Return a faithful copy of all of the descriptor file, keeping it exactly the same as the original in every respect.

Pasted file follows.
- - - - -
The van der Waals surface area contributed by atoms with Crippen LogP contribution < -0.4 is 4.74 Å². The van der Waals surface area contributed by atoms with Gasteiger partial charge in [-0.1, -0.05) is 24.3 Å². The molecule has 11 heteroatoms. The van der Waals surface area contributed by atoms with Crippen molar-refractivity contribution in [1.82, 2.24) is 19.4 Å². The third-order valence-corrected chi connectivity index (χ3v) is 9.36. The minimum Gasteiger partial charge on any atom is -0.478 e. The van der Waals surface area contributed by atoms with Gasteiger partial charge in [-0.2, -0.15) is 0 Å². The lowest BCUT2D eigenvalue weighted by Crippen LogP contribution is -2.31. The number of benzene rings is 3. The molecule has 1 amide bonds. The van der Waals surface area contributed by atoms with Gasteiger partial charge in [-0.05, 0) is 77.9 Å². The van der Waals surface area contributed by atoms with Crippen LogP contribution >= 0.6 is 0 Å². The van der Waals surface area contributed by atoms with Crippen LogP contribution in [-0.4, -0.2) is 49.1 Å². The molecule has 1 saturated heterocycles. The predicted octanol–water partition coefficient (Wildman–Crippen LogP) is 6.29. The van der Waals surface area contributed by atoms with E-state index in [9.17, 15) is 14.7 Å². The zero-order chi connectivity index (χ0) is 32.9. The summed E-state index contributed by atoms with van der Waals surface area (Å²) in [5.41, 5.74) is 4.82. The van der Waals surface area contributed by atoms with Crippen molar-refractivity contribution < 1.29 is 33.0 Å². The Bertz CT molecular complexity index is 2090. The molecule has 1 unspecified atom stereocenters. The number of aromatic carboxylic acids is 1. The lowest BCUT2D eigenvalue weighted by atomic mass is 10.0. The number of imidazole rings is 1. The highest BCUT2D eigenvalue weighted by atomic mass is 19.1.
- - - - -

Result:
The van der Waals surface area contributed by atoms with Crippen LogP contribution < -0.4 is 4.74 Å². The van der Waals surface area contributed by atoms with Gasteiger partial charge in [-0.1, -0.05) is 24.3 Å². The molecule has 11 heteroatoms. The van der Waals surface area contributed by atoms with Crippen molar-refractivity contribution in [1.82, 2.24) is 19.4 Å². The third-order valence-corrected chi connectivity index (χ3v) is 9.36. The minimum Gasteiger partial charge on any atom is -0.478 e. The van der Waals surface area contributed by atoms with Gasteiger partial charge in [-0.2, -0.15) is 0 Å². The lowest BCUT2D eigenvalue weighted by Crippen LogP contribution is -2.31. The number of benzene rings is 3. The molecule has 1 amide bonds. The van der Waals surface area contributed by atoms with Gasteiger partial charge in [-0.05, 0) is 77.9 Å². The van der Waals surface area contributed by atoms with Crippen LogP contribution >= 0.6 is 0 Å². The van der Waals surface area contributed by atoms with Crippen LogP contribution in [-0.4, -0.2) is 49.1 Å². The molecule has 1 saturated heterocycles. The predicted octanol–water partition coefficient (Wildman–Crippen LogP) is 6.29. The van der Waals surface area contributed by atoms with E-state index in [9.17, 15) is 14.7 Å². The zero-order chi connectivity index (χ0) is 32.9. The summed E-state index contributed by atoms with van der Waals surface area (Å²) in [5.41, 5.74) is 4.82. The van der Waals surface area contributed by atoms with Crippen molar-refractivity contribution < 1.29 is 33.0 Å². The Bertz CT molecular complexity index is 2090. The molecule has 1 unspecified atom stereocenters. The number of aromatic carboxylic acids is 1. The lowest BCUT2D eigenvalue weighted by atomic mass is 10.0. The number of imidazole rings is 1. The highest BCUT2D eigenvalue weighted by atomic mass is 19.1.